Category Archives: film

RIP Bernardo Bertolucci (1941 – 2018)

And now Italian director Bernardo Bertolucci dies, 13 years the junior of Roeg, also one of the big names of European cinema.

Last Tango in Paris (1972) was the first of his films I saw. I’m sure if I would see it again, it would bore me to death. In contrast, Performance (1970) by Roeg (see prev. post) has aged better. Both films are a testament to the sexual revolution.

The last of Bertolucci’s film that I saw was The Dreamers (2003). I remember liking it and I guess that likely hasn’t changed.

Luck has it that YouTube has an entire copy of The Spider’s Stratagem (1970). Like Performance of Roeg, it is inspired by Jorge Luis Borges.

I’ve never seen it, I’ll watch it now.

Let me end (because I can) with this beautiful juxtaposition only marginally linked to Bertolucci:

Update 27/11: The Spider’s Stratagem is actually a pretty good film: very Italian, surreal, Borgesian and Chirico-esque.

RIP Nicolas Roeg (1928 – 2018)

English director Nicolas Roeg dies at 90.

I believe Performance was the first of his films that I saw. In some Antwerp art house probably.

Roeg’s most intriguing film is Castaway, the true story of an adventurer who publishes an ad looking for a ‘wife’ to spend a year on a uninhabited island.

In the beginning of his career he was a cinematographer. He filmed Roger Corman’s The Masque of the Red Death by Edgar Allan Poe.

Several aspects of Performance were novel and it foreshadowed MTV type music videos (particularly the “Memo from Turner” sequence in which Jagger sings) and many popular films of the 1990s and 2000s.

Roeg belonged to the generation of Ken Russell and Stanley Kubrick and was the last one alive of the three.

 

RIP Cesare Canevari (1927 – 2012)

Italian director  Cesare Canevari died six years ago but it went unnoticed by me.

I learned of his death yesterday when I landed on Canevari’s Last Orgy of the Third Reich (1977) via Nazi Love Camp 27 (1977). God knows what brought me there.

So this morning I watched Matalo! (1970), the Spaghetti Western directed by Canevari.

It’s a whole lot better than Django Kill… If You Live, Shoot![1] (1967), which I watched this January.

Matalo! sets itself apart by its psychedelic sequences, the silence, the lack of dialogue, the sound effects and the soundtrack by Mario Migliardi.

The full soundtrack is here:

 

RIP Michel Lemoine (1922–2013)

I finished another ‘roman dur’ by Simenon, L’Enterrement de Monsieur Bouvet, one might say a rather unremarkable novel were it not for the fact that it makes one realize that it used to be possible to lead a double life, to disappear many times in one’s life and start all over again elsewhere without leaving a trace. And were it not of course that this is a Simenon ‘roman dur’ and this is the only ‘genre’ I currently enjoy, and have for a year or three.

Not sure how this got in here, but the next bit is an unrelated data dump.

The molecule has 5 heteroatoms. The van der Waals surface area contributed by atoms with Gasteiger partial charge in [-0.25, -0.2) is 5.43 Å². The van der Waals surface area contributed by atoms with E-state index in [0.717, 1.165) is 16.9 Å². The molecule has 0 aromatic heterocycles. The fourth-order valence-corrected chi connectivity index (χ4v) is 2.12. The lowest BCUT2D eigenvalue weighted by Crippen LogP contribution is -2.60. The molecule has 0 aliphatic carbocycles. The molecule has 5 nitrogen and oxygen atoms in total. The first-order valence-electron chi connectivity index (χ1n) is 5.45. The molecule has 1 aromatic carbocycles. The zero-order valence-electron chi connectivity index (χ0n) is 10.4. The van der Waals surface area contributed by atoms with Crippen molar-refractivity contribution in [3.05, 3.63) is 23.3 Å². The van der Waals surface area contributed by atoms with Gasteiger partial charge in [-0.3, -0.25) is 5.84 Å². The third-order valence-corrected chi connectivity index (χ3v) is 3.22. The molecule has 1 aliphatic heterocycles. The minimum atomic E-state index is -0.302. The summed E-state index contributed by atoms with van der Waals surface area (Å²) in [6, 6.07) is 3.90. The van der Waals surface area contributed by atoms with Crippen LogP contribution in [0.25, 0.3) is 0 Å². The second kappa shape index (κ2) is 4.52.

L'Univers de Simenon, sous la direction de Maurice Piron avec la collaboration de Michel Lemoine

L’Univers de Simenon, sous la direction de Maurice Piron avec la collaboration de Michel Lemoine

Wile researching this novel, I came across L’univers de Simenon : guide des romans et nouvelles (1931-1972) de Georges Simenon[1](1983) by Maurice Piron and Michel Lemoine. It’s hard to believe that Michel Lemoine is the same person as the cult actor and director of French cinema of which I will post a photo.

Michel Lemoine in I Pianeti contro di noi (1962) - Romano Ferrara

Michel Lemoine in I Pianeti contro di noi (1962) – Romano Ferrara

RIP Claude Lanzmann (1925 – 2018)

Claude Lanzmann was a French filmmaker known for the Holocaust documentary film Shoah (1985).

Above is a fragment of a Siskel and Ebert review of Shoah.

Siskel and Ebert show two scenes:

One of a Jewish Holocaust survivor standing next to a Polish church where Jews were held prisoner before being murdered.  The holocaust survivor is being ignored by the Polish who reminisce of the moaning and hungry Jews.

A second fragment is of the famous barber Abraham Bomba who cut the hair of women before being gassed. He had to lie to them that it was just procedure, knowing that they would soon be dead.

Update 10/7:

In this clip Abraham Bomba explains how he knew many of the women personally whose hair he had to cut because they were all from his hometown Częstochowa, even from his own street.

“I knew them. I lived with them in my town, in my street, and some of them were my close friends. And when they saw me all of them started hugging me, Abe, this and that, what are you doing here, what’s gonna happen with us? What could you tell them? What could you tell?”

Then, 13:30, the most gripping moment of the whole Shoah documentary:

“A friend of mine, he worked as a barber, he was a good barber in my hometown, when his wife and his sister… came into the gas chamber… I can’t. – Go on Abe, you must go…. You have to. – Cannot. It’s too hard. – Please… We have to do it. You know it … I won’t be able to do it … You have to do it. I know it’s very hard. I know, and I apologize …  Don’t make me go on please …  Please. We must go on … I told you today it’s going to be very hard … They were taking that … [hair] … in bags and transporting it to Germany … Okay, go ahead. What was his answer when his wife and sister came? … They tried to talk to him and the husband of his sister. They could not tell him this was the last time they stay alive, because behind them was the German Nazis, SS, and they knew that if they said a word, not only the wife and the woman, who were dead already, but also they would share the same thing with them. In a way, they tried to do the best for them, with a second longer, a minute longer, just to hug them and kiss them, because they knew they would never see them again.”